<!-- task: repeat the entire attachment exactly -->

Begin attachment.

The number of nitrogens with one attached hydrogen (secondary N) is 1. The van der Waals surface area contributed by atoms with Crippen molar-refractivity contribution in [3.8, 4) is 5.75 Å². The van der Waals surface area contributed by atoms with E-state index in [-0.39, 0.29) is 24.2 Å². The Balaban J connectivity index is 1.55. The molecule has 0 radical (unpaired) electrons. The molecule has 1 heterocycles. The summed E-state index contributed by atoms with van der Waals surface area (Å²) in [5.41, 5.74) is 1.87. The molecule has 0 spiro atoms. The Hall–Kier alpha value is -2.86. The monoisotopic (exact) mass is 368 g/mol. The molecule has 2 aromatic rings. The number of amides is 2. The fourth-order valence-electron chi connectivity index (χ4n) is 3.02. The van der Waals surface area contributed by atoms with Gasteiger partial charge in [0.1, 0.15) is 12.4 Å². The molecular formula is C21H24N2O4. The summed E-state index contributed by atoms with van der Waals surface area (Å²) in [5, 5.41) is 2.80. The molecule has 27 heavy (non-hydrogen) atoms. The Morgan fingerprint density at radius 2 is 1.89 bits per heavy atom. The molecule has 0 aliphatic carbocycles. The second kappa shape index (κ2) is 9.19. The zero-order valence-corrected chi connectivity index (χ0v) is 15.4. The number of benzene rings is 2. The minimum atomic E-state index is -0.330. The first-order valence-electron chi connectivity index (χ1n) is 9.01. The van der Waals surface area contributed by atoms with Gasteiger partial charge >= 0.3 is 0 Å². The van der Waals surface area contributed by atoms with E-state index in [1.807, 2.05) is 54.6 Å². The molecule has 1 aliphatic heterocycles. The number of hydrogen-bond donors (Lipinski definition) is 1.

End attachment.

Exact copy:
The number of nitrogens with one attached hydrogen (secondary N) is 1. The van der Waals surface area contributed by atoms with Crippen molar-refractivity contribution in [3.8, 4) is 5.75 Å². The van der Waals surface area contributed by atoms with E-state index in [-0.39, 0.29) is 24.2 Å². The Balaban J connectivity index is 1.55. The molecule has 0 radical (unpaired) electrons. The molecule has 1 heterocycles. The summed E-state index contributed by atoms with van der Waals surface area (Å²) in [5.41, 5.74) is 1.87. The molecule has 0 spiro atoms. The Hall–Kier alpha value is -2.86. The monoisotopic (exact) mass is 368 g/mol. The molecule has 2 aromatic rings. The number of amides is 2. The fourth-order valence-electron chi connectivity index (χ4n) is 3.02. The van der Waals surface area contributed by atoms with Gasteiger partial charge in [0.1, 0.15) is 12.4 Å². The molecular formula is C21H24N2O4. The summed E-state index contributed by atoms with van der Waals surface area (Å²) in [5, 5.41) is 2.80. The molecule has 27 heavy (non-hydrogen) atoms. The Morgan fingerprint density at radius 2 is 1.89 bits per heavy atom. The molecule has 0 aliphatic carbocycles. The second kappa shape index (κ2) is 9.19. The zero-order valence-corrected chi connectivity index (χ0v) is 15.4. The number of benzene rings is 2. The minimum atomic E-state index is -0.330. The first-order valence-electron chi connectivity index (χ1n) is 9.01. The van der Waals surface area contributed by atoms with Gasteiger partial charge >= 0.3 is 0 Å². The van der Waals surface area contributed by atoms with E-state index in [1.807, 2.05) is 54.6 Å². The molecule has 1 aliphatic heterocycles. The number of hydrogen-bond donors (Lipinski definition) is 1.